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Estimation in Agile

 
Pankaj Kumarkk
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I have question on the way estimations are done in Agile. I work in a team which follows agile. Typically the tasks are estimated by the developers without any basis (and more of gut feel). e.g let's say that there is a task "task1" to be done. Developer "X" may take it up and says that it can be done in 2 days. Another developer may do it in 1 day.
How do you justify this. Isn't it unfair that that people who overestimate aren't differentiated from people who give genuine estimate. I am struggling to find a a solution for this. or is this something normal in agile and there is no need to look for a solution for this.
I am looking for opinion from other people who run agile projects. How do you tackle this in your project.

Satish
 
Arnold Reuser
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Two practical tips :
* Are you guys already applying planning poker? Usually it is just one or a few developers really over- or under estimating a task. The rest often have a clearer view on what's expected.
* Already heard of backlog refinement meetings? One of the lesser known, but valuable, guidelines in Scrum is that five or ten percent of each Sprint must be dedicated by the team to grooming the Product Backlog.
In practice a regularly scheduled weekly meeting with the Product Owner is enough for experienced Teams to estimate user stories. In your case, it will help you get a first rough cut of the estimation process.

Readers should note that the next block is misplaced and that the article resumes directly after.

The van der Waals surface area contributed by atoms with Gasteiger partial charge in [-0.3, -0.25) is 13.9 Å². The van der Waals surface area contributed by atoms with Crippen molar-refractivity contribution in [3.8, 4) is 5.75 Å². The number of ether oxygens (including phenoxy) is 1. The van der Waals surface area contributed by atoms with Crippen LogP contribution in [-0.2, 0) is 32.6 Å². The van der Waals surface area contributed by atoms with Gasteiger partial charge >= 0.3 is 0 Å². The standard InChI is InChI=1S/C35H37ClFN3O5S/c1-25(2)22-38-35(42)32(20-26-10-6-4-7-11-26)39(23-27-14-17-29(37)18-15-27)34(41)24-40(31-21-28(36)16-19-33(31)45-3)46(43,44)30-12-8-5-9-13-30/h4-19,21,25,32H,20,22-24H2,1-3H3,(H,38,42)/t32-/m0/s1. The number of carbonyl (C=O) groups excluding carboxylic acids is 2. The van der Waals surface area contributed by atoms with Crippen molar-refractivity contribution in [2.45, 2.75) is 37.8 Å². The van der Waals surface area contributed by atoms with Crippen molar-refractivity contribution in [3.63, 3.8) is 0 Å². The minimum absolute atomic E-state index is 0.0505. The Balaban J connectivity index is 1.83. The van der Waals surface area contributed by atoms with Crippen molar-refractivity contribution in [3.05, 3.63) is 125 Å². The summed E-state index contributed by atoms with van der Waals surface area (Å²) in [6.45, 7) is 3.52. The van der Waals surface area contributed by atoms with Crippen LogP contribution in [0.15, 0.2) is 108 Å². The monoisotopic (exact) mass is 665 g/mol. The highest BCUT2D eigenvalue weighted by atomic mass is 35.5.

Madhan Sundararajan Devaki
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You may use standard estimation techniques (for example "Function Points"), to solve your problem.
 
deepak adlakha
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I can understand this can be problem. there is option of like bench marking. After one two Iterations make some baseline like Task A is similar to what we did in previous Iteration and that took x amount so same will take X amount. I understand it can be little tough as individual domain knowledge or expertise. but then at the end of Team needs to be comfortable with the Estimates.
 
Anirudh Bhatnagr
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Thats what the whole concept of Agile Estimation lies..
Obviously any two people will have different speeds of doing work.
Simple dynamics, So if you are going to estimate time, you would need speed and speed varies person to person.

Estimate in size and relative complexity or past experience and assign a weight or story point to it.
Have every one involved in this process, Use planning poker if you feel.

Then break up the user stories into tasks.Perhaps each person can take up tasks and estimate his/her time.
First couple of sprints you can give the levy to the team to find the velocity range then you can plan your sprints further.

Watch this video by Mike Cohn at google :
http://www.youtube.com/watch?v=fb9Rzyi8b90
 
Pat Farrell
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Madhan Sundararajan Devaki wrote:You may use standard estimation techniques (for example "Function Points"), to solve your problem.


I love it. Function Points is right up there with KLOC as a known terrible metric.
 
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